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Army denies rumors about death of S. Korean solider at DMZ

In light of rumors about the death of a South Korean solider in a heavily fortified cross-border region last week, the military suggested that the death was an apparent suicide unrelated to the North Korean military. 

In light of rumors about the death of a South Korean solider in the heavily fortified inter-Korean border region last week, the military has suggested the death was an apparent suicide unrelated to the North Korean military. 

According to the Army, a 21-year-old private first class was found dead Friday at a guard post in the eastern section of the Demilitarized Zone. The soldier’s body was found hours after he was sent for night duty to monitor thermal observation devices installed along the DMZ.

On Sunday, the Army said security cameras showed the soldier had walked alone into a restroom after receiving live ammunition at the gate to the guard post. The soldier’s smartphone also showed records of searches for the term “suicide,” the Army added.

“Only one rifle and an empty shell were found inside the restroom,” the Army said in a text message to reporters, suggesting there was no evidence of forced entry or an attack by outsiders.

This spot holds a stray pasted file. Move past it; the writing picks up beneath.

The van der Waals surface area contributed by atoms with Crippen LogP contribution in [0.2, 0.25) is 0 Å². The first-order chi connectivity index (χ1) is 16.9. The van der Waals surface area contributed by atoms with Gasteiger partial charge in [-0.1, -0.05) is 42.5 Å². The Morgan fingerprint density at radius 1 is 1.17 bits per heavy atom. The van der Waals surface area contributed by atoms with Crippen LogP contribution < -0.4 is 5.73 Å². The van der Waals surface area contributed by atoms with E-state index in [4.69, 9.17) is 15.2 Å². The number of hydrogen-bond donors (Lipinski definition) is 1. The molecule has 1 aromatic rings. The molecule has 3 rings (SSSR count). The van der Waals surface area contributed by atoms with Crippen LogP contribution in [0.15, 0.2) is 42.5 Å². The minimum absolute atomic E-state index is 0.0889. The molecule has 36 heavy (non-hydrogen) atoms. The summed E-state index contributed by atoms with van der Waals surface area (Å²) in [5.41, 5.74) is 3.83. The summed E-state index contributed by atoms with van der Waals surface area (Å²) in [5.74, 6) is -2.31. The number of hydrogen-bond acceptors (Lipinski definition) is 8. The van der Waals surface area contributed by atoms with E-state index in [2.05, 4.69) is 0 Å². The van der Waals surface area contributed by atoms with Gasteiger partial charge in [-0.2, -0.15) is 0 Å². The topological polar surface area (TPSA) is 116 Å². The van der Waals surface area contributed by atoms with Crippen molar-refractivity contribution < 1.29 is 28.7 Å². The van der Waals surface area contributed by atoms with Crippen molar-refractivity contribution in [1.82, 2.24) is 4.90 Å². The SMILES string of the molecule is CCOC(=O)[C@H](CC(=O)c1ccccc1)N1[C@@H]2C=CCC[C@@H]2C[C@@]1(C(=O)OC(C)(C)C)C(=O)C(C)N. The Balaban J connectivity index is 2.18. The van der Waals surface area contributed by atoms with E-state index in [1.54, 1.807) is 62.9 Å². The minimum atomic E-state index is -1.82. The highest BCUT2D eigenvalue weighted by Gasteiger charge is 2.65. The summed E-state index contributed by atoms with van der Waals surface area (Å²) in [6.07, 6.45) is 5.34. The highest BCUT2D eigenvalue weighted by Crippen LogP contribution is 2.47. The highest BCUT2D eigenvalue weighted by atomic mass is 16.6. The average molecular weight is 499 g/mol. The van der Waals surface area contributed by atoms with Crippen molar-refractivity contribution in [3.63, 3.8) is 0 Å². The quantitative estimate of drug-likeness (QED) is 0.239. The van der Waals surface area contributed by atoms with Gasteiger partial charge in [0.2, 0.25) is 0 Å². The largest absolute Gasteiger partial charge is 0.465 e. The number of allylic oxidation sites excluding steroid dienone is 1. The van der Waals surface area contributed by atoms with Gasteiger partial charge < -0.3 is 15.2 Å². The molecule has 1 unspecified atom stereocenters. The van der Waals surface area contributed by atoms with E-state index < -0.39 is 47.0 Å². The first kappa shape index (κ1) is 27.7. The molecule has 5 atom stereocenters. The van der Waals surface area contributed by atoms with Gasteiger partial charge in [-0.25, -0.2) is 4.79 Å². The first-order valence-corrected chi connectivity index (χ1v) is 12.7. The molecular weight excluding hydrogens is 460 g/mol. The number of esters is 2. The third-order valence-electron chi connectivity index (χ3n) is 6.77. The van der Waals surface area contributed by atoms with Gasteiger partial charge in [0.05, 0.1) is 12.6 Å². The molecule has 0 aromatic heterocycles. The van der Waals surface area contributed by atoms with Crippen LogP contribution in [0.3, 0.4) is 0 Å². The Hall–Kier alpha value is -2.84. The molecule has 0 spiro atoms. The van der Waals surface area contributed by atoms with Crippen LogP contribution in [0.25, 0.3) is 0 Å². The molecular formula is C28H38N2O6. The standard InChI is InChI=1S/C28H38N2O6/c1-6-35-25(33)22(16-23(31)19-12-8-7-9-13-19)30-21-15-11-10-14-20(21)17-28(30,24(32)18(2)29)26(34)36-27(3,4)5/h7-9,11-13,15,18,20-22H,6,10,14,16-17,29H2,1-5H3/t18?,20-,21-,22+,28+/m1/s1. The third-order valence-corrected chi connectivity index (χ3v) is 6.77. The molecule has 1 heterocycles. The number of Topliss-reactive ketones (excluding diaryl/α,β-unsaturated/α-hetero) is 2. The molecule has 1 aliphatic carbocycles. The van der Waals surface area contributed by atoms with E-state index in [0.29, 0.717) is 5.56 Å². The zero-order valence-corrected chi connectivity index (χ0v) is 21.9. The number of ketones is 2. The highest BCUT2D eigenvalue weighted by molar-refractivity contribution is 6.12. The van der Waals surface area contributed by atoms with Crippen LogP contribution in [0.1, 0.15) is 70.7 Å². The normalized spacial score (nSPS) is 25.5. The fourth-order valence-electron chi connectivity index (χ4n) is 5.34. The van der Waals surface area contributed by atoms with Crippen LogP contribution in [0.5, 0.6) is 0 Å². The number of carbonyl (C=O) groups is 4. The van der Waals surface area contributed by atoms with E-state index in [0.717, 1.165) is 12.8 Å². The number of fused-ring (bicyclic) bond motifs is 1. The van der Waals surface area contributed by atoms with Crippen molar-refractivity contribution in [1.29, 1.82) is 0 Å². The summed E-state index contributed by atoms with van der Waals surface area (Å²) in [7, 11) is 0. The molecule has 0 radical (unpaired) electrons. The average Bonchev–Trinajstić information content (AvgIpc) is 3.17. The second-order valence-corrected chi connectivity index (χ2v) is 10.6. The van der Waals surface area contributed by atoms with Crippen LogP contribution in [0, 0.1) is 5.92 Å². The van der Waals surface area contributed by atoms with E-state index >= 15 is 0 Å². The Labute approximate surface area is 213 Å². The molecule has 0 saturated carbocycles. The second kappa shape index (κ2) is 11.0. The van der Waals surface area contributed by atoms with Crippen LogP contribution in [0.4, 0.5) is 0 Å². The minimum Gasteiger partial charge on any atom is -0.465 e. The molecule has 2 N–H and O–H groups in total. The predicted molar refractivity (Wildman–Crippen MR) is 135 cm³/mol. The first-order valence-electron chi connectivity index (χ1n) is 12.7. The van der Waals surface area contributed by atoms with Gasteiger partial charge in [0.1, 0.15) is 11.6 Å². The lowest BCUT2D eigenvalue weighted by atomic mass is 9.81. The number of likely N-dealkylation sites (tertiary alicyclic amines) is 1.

“After we carried out digital forensics on the soldier’s smartphone stored in his unit, we found there were numerous search records related to suicide on a portal site. Among them were ‘firearm suicide’ and ‘solider suicide.’”


While the military went out of its way to disclose details of the investigation, speculation continues over exactly what happened to the solider found dead in the most dangerous place on the Korean Peninsula.

Since the Korean War ended in a cease-fire, not a peace treaty, the DMZ has seen minor skirmishes escalating into major conflicts. In 2015, the two Koreas exchanged artillery fire after two South Korean soldiers were maimed by land mines likely buried by North Korea.

Although the military has denied rumors that North Korea was involved in the recent death of the solider, skepticism remains among those critical of President Moon Jae-in’s rapprochement with North Korea.

“How can you be so sure that North Korea was not involved in the death of the solider,” an anonymous citizen said in a comment posted Monday on Cheong Wa Dae’s online petition site, “is it because of the current government’s relationship with North Korea?”

In a statement released hours after the incident, the Army said there was “no connection” with North Korea. The military said there were no unusual activities spotted in North Korea on Friday, when the soldier’s body was found.

The soldier, only identified by his surname Kim, was dispatched in August to the front line to handle thermal observation devices. The Army said he had been deemed mentally fit by the military to serve in the DMZ.


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